Women of Influence has released new findings on the experiences of women in the workplace. In partnership with Thomson Reuters, Canadian HR Reporter and Viewpoint Leadership, Women of Influence conducted research with more than 1,500 respondents to release The Tallest Poppy: High-performing women pay a steep price for success, a report that delves deep into Tall Poppy Syndrome (TPS). Among other findings, the report reveals that nearly nine in 10 women (87.3 per cent) feel their successes have been undermined by others in the workplace.

TPS refers to a person (the poppy) who is cut down due to their success or recent achievement. The poppy may be torn down by any number of colleagues within the workplace and even their family and friends, causing a deep impact on the individual as well as the organization’s culture and performance.

“Despite many advancements for women in the workplace, we routinely hear first-hand accounts of the challenges many bright, talented women face each day,” said Stephania Varalli, Co-CEO, Women of Influence. “Through our courses, events and content, Women of Influence works to break down barriers for women in the workplace, so taking a closer look at Tall Poppy Syndrome was an eye-opening study. It shows just how much work remains.”

Men and women are almost equally to blame

According to respondents, men and women were nearly even in being identified as the culprit of cutting down others’ successes at 27.6 per cent and 31 per cent respectively. The remainder of those surveyed (41.2 per cent) stated that they felt penalized for their accomplishments by both genders. Victims of this phenomenon also indicated that their discriminators came from many areas of the workplace. Respondents listed males in the C-Suite (including CEOs), female peers/colleagues and managers as the leading offenders in cutting down their successes. Nearly half of those surveyed (43.9 per cent) had even felt cut down by their friends. Further perpetuating the problem, more than four in 10 respondents witnessed a coworker being cut down and didn’t step in, and approximately one in 10 admitted to participating.

Cutting down the Poppy comes in many different forms

While there are a number of ways in which women have felt undermined in the workplace, the most common responses included downplayed or dismissed achievements, being excluded and silenced, and others taking credit for their achievements. The majority of participants (70.3 per cent) indicated that penalties for their achievements were both verbal and non-verbal and a mix of direct and indirect punishments. Many also felt that they had been blocked from opportunities and promotions within the workplace as a form of punishment. At the root of TPS, most felt that jealousy (83.2 per cent), sexism/gender stereotypes (68.6 per cent) and lack of confidence (59.8 per cent) were the key drivers in causing offenders to lash out against tall poppies.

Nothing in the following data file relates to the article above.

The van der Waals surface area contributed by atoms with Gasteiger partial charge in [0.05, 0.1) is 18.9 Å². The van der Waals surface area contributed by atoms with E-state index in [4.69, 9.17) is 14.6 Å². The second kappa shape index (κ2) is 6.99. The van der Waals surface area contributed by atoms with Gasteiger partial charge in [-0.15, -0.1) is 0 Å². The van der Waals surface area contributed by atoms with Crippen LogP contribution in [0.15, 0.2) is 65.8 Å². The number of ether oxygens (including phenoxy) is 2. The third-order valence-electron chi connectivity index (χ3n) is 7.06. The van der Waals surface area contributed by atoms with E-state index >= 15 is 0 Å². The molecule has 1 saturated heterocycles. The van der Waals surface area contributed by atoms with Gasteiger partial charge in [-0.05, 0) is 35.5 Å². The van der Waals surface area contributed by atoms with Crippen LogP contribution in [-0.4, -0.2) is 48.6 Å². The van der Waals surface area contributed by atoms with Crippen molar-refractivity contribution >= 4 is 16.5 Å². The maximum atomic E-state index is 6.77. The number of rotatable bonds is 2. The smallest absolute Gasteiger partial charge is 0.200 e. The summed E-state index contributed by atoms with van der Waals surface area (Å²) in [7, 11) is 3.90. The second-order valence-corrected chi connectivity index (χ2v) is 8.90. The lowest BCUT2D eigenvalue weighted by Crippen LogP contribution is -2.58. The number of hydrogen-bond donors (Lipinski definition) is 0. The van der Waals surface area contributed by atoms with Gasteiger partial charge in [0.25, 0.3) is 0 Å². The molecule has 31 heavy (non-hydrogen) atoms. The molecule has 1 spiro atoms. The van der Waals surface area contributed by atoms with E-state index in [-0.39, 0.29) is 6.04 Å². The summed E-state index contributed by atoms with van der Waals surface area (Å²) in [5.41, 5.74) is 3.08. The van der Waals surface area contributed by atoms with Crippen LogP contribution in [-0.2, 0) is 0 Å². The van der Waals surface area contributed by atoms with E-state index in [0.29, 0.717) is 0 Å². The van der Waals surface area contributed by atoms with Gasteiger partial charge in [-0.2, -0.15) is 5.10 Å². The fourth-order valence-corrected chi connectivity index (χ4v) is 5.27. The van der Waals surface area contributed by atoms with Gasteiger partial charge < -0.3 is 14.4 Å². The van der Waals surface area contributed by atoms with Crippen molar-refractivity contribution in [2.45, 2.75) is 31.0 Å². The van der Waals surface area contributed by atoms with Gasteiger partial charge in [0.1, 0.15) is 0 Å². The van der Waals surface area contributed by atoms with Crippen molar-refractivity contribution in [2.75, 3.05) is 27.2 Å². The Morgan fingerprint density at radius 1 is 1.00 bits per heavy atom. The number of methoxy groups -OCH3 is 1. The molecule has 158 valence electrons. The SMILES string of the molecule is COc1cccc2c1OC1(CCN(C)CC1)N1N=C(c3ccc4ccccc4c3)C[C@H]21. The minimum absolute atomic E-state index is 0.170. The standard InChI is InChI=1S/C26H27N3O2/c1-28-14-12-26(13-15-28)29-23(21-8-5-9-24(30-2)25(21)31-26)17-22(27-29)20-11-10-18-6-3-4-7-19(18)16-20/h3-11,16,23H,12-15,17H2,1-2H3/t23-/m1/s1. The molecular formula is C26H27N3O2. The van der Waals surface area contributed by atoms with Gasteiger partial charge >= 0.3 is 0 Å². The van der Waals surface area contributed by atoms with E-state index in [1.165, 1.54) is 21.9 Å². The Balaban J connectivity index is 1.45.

TPS can have lasting effects

With consistent penalization from peers, managers and execs within the workplace, 64.7 per cent reported issues with self confidence and self esteem and 46.2 per cent developed negative self talk. More than half (60.3 per cent) even felt the need to downplay their own achievements to avoid judgement and punishment from others. Respondents also listed anxiety and depression as side effects of the treatment they had experienced within their career. In fact, nearly half (48.9 per cent) of tall poppies felt that their experiences impacted their desire to apply for a promotion.

Impacting more than just individuals, TPS can have many negative effects on workplaces at the organizational level. Stemming from a toxic work environment, 69.5 per cent reported that being cut down impacted their productivity. Furthermore, those surveyed reported a lack of trust among coworkers (69.2 per cent), disengagement from work (59.2 per cent) and imposter syndrome (56.7 per cent). This culture of distrust leads many high achievers to look for opportunities elsewhere (59.1 per cent), causing many organizations to lose top talent.

How do we move forward?

While it’s clear that there is a systemic issue plaguing women in the workplace, respondents were open about their desires for positive change.

“Women identified training and development and leading by example as the top strategies to enable high achieving women to flourish in their careers,” said Varalli. “Sponsorship and mentorship programs were indicated as a way to combat TPS and help women navigate the workplace, so we are hopeful that organizations like ours will continue to help women reach their full potential unopposed.”

Although experiencing TPS themselves, 96.7 per cent of women still reported being supportive of other women and 98.7 per cent reacted positively when a colleague shares a recent achievement. The data suggests that there is hope to shift the competitive attitude away from tall poppies; however, education, training and mentoring will be crucial to ensure everyone from the ground floor to the C-suite is on board.